Star Trek: Deep Space Nine Netflix Streaming DVD
Star Trek created by Gene Roddenberry
Deep Space Nine created by Rick Berman and Michael Piller
Starring Avery Brooks, Colm Meaney, Michael Dorn, Majel Barrett-Roddenberry, René Auberjonois, Armin Shimerman, Nana Visitor, Cirroc Lofton, Alexander Siddig, Max Grodénchik, Terry Farrell, Nicole de Boer, Tony Todd, Iggy Pop
Paramount Television and CBS Television Distribution
Originally Broadcast: January 03, 1993
As a few of our regular readers have probably figured out by now, I have been going through a bit of a Star Trek kick as of late; and with all incarnations of the television shows available for instant streaming on Netflix, it’s a prime opportunity to become reacquainted with the final frontier. And so for this week’s review, I decided to dive into Star Trek: Deep Space Nine.
And yet, there are many fans who seem to consider DS9 to be the ginger stepchild left under the stairs.
I prefer to consider it SPECIAL.
…as in EXTRA SPECIAL COOL, yo.
Conceivably one of the most divisive series among fans, Deep Space Nine has been considered to be the best of the Star Treks by many fans, and yet the worse by many others. This is because DS9 takes a completely different perspective, perhaps even a bold one, by Star Trek standards: it stays fairly much in the one location.
Each series of Star Trek has primarily dealt with exploration and wandering the galaxy; and yet, Deep Space Nine was the opposite. Set on a space station in a remote area of the ‘Alpha Quadrant’, the series provided writers the experiment of exploring character relations and developments without the external challenge of exploring unknown areas.
Star Trek: Deep Space Nine first kicked off in the 1990s, on the tail end of The Next Generation‘s run on television. I recall seeing it on Australian television, when it was being syndicated across the world. Rarely were the episodes seemingly in order, but I remember the consistent conflicts between Odo and Quark, as well as some memorable episodes that have since become regarded as classics.
Nevertheless, approaching Deep Space Nine in an instant streaming context is a completely different and highly enriching experience. The sad fact of Star Trek being distributed haphazardly into international syndication is that many of the story arcs and sub-plots are unnoticed by casual viewers, while the hardcore fans would be keener to follow these developments.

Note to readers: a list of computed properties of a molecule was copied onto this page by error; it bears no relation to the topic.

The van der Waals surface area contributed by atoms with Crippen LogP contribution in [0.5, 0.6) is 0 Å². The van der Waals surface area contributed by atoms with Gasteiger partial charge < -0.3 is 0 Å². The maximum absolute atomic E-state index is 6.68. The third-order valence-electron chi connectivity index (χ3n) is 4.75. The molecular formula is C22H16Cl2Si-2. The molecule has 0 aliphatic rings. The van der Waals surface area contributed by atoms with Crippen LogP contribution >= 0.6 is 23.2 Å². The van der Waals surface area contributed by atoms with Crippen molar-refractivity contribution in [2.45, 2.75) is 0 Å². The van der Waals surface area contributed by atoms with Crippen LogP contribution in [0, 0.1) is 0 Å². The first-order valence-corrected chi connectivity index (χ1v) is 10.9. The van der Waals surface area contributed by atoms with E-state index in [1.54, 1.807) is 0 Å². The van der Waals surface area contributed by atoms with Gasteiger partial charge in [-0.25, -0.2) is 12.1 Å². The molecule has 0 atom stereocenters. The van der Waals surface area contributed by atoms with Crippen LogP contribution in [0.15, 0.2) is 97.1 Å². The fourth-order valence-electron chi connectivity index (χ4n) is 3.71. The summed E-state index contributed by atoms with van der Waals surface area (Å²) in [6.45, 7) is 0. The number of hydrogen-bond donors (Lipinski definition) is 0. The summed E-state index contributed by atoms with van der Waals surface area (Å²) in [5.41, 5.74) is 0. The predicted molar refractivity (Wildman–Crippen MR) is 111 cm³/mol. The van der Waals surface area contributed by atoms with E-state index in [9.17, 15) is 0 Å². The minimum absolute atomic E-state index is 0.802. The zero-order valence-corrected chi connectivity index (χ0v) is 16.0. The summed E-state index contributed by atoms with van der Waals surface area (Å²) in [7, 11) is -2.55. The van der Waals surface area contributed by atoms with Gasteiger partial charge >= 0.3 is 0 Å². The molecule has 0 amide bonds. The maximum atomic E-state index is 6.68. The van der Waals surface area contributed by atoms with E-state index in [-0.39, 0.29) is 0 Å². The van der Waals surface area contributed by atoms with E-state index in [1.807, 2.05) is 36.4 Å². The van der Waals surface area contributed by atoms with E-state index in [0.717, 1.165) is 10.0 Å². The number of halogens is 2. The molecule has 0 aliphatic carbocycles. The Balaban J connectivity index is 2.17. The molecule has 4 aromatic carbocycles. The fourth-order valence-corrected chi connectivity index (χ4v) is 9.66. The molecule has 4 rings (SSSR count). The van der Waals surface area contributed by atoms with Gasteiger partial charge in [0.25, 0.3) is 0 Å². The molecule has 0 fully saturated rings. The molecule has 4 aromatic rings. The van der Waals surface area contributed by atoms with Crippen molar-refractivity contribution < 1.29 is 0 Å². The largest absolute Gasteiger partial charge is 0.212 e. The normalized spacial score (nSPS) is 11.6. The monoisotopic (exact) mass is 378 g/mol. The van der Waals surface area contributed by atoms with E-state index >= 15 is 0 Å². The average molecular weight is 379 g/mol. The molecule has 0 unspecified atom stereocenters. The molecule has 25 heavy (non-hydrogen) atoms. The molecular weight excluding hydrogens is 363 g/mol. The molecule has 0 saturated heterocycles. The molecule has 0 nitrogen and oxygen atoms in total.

With Star Trek: Deep Space Nine on Netflix Streaming, I found the viewing experience to be highly rewarding. Back in the day it was being aired, I seemingly missed out on the Dominion story arcs, and the introduction of the Jem’Hadar. Being able to view the chronological order of the episodes enabled me to experience those moments with fresh eyes.
Fundamentally Deep Space Nine is a highly consolidated series with a storyline that remains steady throughout all seven seasons. While many television shows come across singular seasons that lose quality or standards (for example the sucky third season of the original series), DS9 remains very strong throughout, containing a fine balance of the serious science and/or war stories along with some of the more light-hearted humorous tales.
Star Trek: DS9 follows the life of Benjamin Sisko, played by the brilliant Avery Brooks. After losing his wife in the Battle of Wolf 359 – a conflict against the Borg – Sisko is assigned to command a space station orbiting Bajor called Terok Nor. After the Cardassians terminated their occupation of Bajor and abandoned the space station, it was renamed Deep Space Nine and placed under joint control of the Federation and the Bajorans.
After taking command, a stable singularity is discovered in the sector, opening a wormhole to the Gamma Quadrant of the galaxy. What follows is the invasion of an aggressive force called the Dominion. Eventually forging alliances with the Cardassians, the presence of the Dominion causes a whole assortment of political and social complications for all species and alliances in the galaxy. Combined with the spiritual intrigue of the Bajoran religion and embroiled in the depth of prophecy, Deep Space Nine becomes a seven-season undertaking that reaches a highly satisfying conclusion with the last nine episodes forming the final chapter.
There are some unforgettable characters in Deep Space Nine. Beginning with the ones we have already met – Colm Meaney as Chief O’Brien forms a strong foundation in the series, from its very beginnings to its conclusion. Worf shows up partway through the series as well, portrayed by the memorable and indomitable Michael Dorn. Majel Roddenberry also serves as the ever-present Star Trek computer voice, and also shows up as Lwaxana Troi in some appearances that completely eclipse and outdo her appearances in TNG.